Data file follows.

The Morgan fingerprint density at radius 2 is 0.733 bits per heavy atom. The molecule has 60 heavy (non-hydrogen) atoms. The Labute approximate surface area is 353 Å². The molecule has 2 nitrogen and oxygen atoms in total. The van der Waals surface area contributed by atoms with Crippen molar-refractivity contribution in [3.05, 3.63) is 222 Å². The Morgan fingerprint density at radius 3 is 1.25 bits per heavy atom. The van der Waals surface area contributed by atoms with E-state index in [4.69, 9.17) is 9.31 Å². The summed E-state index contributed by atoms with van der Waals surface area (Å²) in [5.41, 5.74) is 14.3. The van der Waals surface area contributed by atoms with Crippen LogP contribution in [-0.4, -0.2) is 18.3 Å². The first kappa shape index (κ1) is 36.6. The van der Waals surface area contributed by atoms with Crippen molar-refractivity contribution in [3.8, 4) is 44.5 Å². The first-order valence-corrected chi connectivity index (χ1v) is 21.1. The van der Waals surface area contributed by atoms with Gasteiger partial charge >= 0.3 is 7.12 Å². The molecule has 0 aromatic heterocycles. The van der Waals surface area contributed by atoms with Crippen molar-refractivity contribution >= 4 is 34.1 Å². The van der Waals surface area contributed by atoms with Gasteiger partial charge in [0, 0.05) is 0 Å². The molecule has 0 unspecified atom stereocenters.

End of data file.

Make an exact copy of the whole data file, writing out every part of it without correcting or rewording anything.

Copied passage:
The Morgan fingerprint density at radius 2 is 0.733 bits per heavy atom. The molecule has 60 heavy (non-hydrogen) atoms. The Labute approximate surface area is 353 Å². The molecule has 2 nitrogen and oxygen atoms in total. The van der Waals surface area contributed by atoms with Crippen molar-refractivity contribution in [3.05, 3.63) is 222 Å². The Morgan fingerprint density at radius 3 is 1.25 bits per heavy atom. The van der Waals surface area contributed by atoms with E-state index in [4.69, 9.17) is 9.31 Å². The summed E-state index contributed by atoms with van der Waals surface area (Å²) in [5.41, 5.74) is 14.3. The van der Waals surface area contributed by atoms with Crippen LogP contribution in [-0.4, -0.2) is 18.3 Å². The first kappa shape index (κ1) is 36.6. The van der Waals surface area contributed by atoms with Crippen molar-refractivity contribution in [3.8, 4) is 44.5 Å². The first-order valence-corrected chi connectivity index (χ1v) is 21.1. The van der Waals surface area contributed by atoms with Gasteiger partial charge >= 0.3 is 7.12 Å². The molecule has 0 aromatic heterocycles. The van der Waals surface area contributed by atoms with Crippen molar-refractivity contribution >= 4 is 34.1 Å². The van der Waals surface area contributed by atoms with Gasteiger partial charge in [0, 0.05) is 0 Å². The molecule has 0 unspecified atom stereocenters.